The Department also asserts that petitioner is disqualified from taking the subtraction modifications under � 71.05(6)(b)25 because the statute states that the assets must be sold to persons related to the seller by blood, marriage or adoption, and that the Peter Schraufnagel Trust is not a natural person related to the seller by blood, marriage or adoption. In light of petitioner's admission that the Peter Schraufnagel Trust is not a natural person, the Commission agrees.
IT IS ORDERED
The Department's motion for summary judgment is granted, and its Notice of Action is affirmed.
Dated at Madison, Wisconsin, this 5th day of June, 2006.
WISCONSIN TAX APPEALS COMMISSION
Jennifer E. Nashold, Chairperson
Diane E. Norman, Commissioner
David C. Swanson, Commissioner
ATTACHMENT: " NOTICE OF APPEAL INFORMATION"
 This is the term used by the Department in its Request for Admissions, and is apparently intended to be synonymous with the term " transferring."
 The actual statement regarding the 1999 sale, contained in the Department's Request for Admissions and which has been deemed admitted, is that there was a " sale of Petitioner's stock to his cousin Peter, March 31, 1999." (Affidavit of Julie A. Lotto, Ex. 5, p. 2.) However, in his petition for review, petitioner stated that he " sold his stock to [the] Peter Schraufnagel Revocable Trust." (Petition for review, p. 1.)
 The record contains some discrepancy as to whether Peter Schraufnagel is petitioner's cousin or uncle. On Line 11 of Wisconsin Form 1 for tax year 2000, petitioner claimed the subtraction as a " [s]ale of business asset to related person." (Lotto Affidavit, Ex. 6, p. 1.) On Form 6252 for that year, " Installment Sale Income," under " Part III Related Party Installment Sale Income," petitioner entered Peter Schraufnagel's name and address. (Lotto Affidavit, Ex. 6, p. 6.) On Line 11 of Form 1 for tax years 2002 and 2003, petitioner claimed the subtraction as a " [s]ale of business assets to uncle" and " stock sold to uncle," respectively (Lotto Affidavit, Ex. 6, pp. 7 and 13). No other information as to the uncle's name appears on the tax forms or other documents contained in the record.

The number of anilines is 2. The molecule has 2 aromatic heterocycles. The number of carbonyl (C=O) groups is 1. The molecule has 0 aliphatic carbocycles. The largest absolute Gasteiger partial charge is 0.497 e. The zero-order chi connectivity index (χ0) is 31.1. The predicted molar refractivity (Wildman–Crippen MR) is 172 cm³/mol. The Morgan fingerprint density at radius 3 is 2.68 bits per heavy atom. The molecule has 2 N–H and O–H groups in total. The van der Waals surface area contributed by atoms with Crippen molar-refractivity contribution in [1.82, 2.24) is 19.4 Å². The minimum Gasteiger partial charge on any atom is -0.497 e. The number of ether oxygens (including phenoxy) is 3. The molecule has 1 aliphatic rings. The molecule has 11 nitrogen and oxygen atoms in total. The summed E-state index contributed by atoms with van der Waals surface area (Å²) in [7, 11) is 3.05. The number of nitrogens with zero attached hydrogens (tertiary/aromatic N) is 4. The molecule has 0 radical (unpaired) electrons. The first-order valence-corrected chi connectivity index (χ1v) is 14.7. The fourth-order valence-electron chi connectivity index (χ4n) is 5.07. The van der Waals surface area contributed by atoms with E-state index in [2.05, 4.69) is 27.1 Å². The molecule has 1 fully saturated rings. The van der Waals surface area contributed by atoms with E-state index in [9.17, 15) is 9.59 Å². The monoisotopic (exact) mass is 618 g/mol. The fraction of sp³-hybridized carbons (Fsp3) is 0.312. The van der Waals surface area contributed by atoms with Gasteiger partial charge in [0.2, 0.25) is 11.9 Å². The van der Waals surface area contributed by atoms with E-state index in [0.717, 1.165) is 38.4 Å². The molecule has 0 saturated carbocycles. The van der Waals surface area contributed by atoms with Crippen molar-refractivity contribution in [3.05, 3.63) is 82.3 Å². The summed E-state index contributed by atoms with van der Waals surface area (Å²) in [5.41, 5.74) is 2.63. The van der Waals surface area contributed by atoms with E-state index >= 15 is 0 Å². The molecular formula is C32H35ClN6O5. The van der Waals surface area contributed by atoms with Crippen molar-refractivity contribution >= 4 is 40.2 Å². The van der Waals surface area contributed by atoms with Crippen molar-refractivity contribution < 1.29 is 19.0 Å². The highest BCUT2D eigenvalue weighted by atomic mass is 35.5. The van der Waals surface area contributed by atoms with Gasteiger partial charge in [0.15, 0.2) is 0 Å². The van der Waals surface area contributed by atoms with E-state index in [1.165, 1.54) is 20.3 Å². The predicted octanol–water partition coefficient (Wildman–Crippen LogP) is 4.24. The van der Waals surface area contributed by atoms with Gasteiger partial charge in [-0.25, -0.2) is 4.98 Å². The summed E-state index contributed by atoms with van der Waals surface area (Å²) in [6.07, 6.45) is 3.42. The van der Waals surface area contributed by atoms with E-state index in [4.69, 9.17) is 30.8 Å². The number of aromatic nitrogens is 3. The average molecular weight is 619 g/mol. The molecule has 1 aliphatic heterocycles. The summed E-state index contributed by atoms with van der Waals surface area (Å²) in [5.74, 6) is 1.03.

The Commission notes that in the Department's First Set of Interrogatories to Petitioner, dated November 14, 2005, the Department asks, " The list of stockholders presented to Respondent's Resolution Officer indicated that the relationship between Petitioner and Peter Schraufnagel is that of first cousins. However, Petitioner's 2002-2003 tax returns (WI Form 1) reported 'stock sold to uncle.' How does Petitioner explain this discrepancy?" (Lotto Affidavit, Ex. 5, p. 9.) Petitioner never responded to the Department's interrogatories.
Despite this discrepancy, the Commission finds that petitioner and Peter Schraufnagel are cousins, and that petitioner's claimed subtraction modifications were based on the sale of SEI stock to his cousin. The Commission's finding is predicated on the above-quoted information contained in the Department's interrogatories, as well as the following admissions by petitioner, contained in the Request for Admissions and deemed admitted by the Commission's May 4, 2006 Order: " As of the date of the sale of Petitioner's stock to his cousin Peter, March 31, 1999, some of the shareholders of SEI stock were trusts," and " Michael and Peter Schraufnagel, minor children upon acquisition of the SEI stock, were among the grandchildren who received stock issued to a trust in their name." (Lotto Affidavit, Ex. 5, p. 3.)